Joe Glavina: “I see the Act includes a raft of new ‘union-friendly’ rules, Neil, enhancing the rights of workplace delegates to communicate with and represent workers, and to attend paid training, and a new right of entry for union officials to assist health and safety representatives. Are the new ‘union-friendly’ rules a big chunk of the changes?”

    Neil Napper: “I wouldn't say it's a big chunk but certainly you're right, Joe, it’s certainly a union friendly Act and, in particular, in this first part of the closing loopholes legislation that became law in December 2023 one of those changes is these increased rights for workplace delegates, as they’re called, the union's representatives who are employed by employers on site. That’s really a small piece of legislation but it really is indicative of the overall flavour of the closing loopholes legislation. This particular tranche of it, and what we expect to see in 2024, there are dotted throughout the legislation little snippets that are favourable to the union movement and, indeed, we would see that in unexpected areas, perhaps, like in the sexual harassment law changes where you can now effectively have class actions run by unions on behalf of more than one individual.”

    Joe Glavina: “Some of these changes came into force in December and, a few weeks on, I’m wondering what kind of impact they’ve had. What has your experience been?”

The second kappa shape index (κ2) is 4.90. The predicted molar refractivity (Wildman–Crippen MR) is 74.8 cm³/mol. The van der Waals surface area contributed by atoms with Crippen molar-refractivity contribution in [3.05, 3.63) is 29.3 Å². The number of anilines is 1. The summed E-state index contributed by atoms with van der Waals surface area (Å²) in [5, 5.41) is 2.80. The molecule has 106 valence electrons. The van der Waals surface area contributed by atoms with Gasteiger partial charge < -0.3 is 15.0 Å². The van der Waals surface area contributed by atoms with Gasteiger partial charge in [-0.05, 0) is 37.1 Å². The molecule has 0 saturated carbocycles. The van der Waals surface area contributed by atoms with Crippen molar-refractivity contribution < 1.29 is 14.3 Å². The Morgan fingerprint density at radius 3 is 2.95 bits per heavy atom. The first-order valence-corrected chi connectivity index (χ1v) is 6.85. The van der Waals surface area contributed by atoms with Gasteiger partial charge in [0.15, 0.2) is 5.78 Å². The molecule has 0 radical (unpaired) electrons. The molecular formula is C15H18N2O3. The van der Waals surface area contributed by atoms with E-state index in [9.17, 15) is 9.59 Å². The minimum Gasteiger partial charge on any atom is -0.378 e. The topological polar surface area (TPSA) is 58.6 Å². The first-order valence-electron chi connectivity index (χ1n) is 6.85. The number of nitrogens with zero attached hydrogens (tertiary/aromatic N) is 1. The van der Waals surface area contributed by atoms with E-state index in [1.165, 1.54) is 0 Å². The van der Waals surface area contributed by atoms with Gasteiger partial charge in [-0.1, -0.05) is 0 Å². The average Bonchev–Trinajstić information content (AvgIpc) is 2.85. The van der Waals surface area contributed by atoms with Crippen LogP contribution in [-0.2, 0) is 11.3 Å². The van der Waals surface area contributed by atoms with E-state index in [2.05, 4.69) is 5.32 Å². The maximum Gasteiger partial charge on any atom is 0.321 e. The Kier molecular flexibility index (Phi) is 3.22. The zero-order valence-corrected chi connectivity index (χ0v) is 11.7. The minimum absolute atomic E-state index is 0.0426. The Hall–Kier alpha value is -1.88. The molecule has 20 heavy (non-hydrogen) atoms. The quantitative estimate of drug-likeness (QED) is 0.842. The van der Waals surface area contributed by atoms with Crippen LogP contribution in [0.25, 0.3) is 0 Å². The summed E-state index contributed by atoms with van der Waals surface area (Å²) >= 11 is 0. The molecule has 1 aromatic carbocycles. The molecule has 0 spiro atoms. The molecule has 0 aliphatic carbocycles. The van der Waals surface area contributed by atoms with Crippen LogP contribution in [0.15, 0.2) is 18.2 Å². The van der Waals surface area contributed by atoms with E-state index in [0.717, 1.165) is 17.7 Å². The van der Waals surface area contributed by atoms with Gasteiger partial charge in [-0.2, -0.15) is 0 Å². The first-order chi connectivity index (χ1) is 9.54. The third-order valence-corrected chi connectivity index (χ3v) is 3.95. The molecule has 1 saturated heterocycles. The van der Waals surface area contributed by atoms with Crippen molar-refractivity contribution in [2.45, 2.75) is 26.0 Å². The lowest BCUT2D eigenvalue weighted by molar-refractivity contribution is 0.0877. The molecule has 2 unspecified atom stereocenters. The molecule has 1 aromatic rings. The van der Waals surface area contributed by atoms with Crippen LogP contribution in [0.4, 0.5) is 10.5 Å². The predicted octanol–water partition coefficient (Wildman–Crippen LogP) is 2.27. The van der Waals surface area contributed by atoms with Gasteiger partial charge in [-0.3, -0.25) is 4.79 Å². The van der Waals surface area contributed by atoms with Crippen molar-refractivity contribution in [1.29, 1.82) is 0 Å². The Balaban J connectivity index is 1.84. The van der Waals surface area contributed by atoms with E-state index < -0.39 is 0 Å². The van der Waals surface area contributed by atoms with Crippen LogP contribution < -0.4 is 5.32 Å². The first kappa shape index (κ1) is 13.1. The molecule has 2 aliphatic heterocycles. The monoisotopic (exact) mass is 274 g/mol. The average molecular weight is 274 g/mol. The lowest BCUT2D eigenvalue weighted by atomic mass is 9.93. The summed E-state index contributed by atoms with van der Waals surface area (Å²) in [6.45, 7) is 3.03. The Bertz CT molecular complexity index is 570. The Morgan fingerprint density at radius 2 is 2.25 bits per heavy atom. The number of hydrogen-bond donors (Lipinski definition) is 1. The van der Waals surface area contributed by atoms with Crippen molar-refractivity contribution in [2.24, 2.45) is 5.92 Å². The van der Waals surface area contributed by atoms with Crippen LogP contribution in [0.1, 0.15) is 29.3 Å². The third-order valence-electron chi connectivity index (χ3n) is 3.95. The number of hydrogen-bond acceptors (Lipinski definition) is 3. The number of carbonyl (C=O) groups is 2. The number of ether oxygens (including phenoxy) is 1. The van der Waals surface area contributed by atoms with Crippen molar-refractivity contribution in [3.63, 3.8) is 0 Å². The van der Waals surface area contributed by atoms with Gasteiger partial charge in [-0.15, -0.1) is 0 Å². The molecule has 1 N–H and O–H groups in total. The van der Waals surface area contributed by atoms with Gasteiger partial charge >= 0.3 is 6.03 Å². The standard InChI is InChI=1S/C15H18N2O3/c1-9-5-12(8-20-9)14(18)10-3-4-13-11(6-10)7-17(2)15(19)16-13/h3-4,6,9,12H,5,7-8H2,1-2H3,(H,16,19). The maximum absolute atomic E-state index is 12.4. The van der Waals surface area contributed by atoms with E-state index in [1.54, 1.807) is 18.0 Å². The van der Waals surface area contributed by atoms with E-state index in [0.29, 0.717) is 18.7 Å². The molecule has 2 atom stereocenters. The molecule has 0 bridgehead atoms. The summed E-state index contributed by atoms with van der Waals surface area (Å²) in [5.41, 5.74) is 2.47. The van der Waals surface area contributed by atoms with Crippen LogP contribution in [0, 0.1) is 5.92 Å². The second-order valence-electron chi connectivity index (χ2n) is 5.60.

Neil Napper: “Really the main change, in my experience, in my practice, with the December changes has been the regulation that the changes have introduced around labour hire, really targeting the labour hire industry in what appears to be either a deliberate or effective, I might want to say annihilation, of the industry because it's certainly not helpful for the labour hire industry. So, in my experience, the users, people within that industry, or external employers who use labour hire to a large degree, are looking very, very carefully and very, very closely at that legislation which is extremely detailed, extremely complicated, and we don't yet know the full implications of it, but that's certainly an area of close scrutiny by many people right now.”

    Joe Glavina: “Finally, Neil, anything else to add for our HR viewers?”

    Nei; Napper: “I think, sadly, that employees are going to have to strap in. It’s going to be a wild ride in 2024 I think, Joe. We've seen lots and lots of changes, quite extraordinary amounts of legislative changes in the last 18 months to two years, and there's going to be more in the coming 12 months.”

    The other significant recent development to be aware of is in relation to the positive duty on employers to prevent workplace sexual harassment in Australia. The Australian Human Rights Commission has recently been given new enforcement powers to crack down on employers who fail to actively prevent workplace sexual harassment and it’s something we covered a fortnight ago with Neil Napper, again, providing the insight. That’s ‘AHRC to crack down on employers who fail to actively prevent workplace sexual harassment’ and we’ve put a link to it in the transcript of this programme for you.

    - Link to HRNews programme: ‘AHRC to crack down on employers who fail to actively prevent workplace sexual harassment’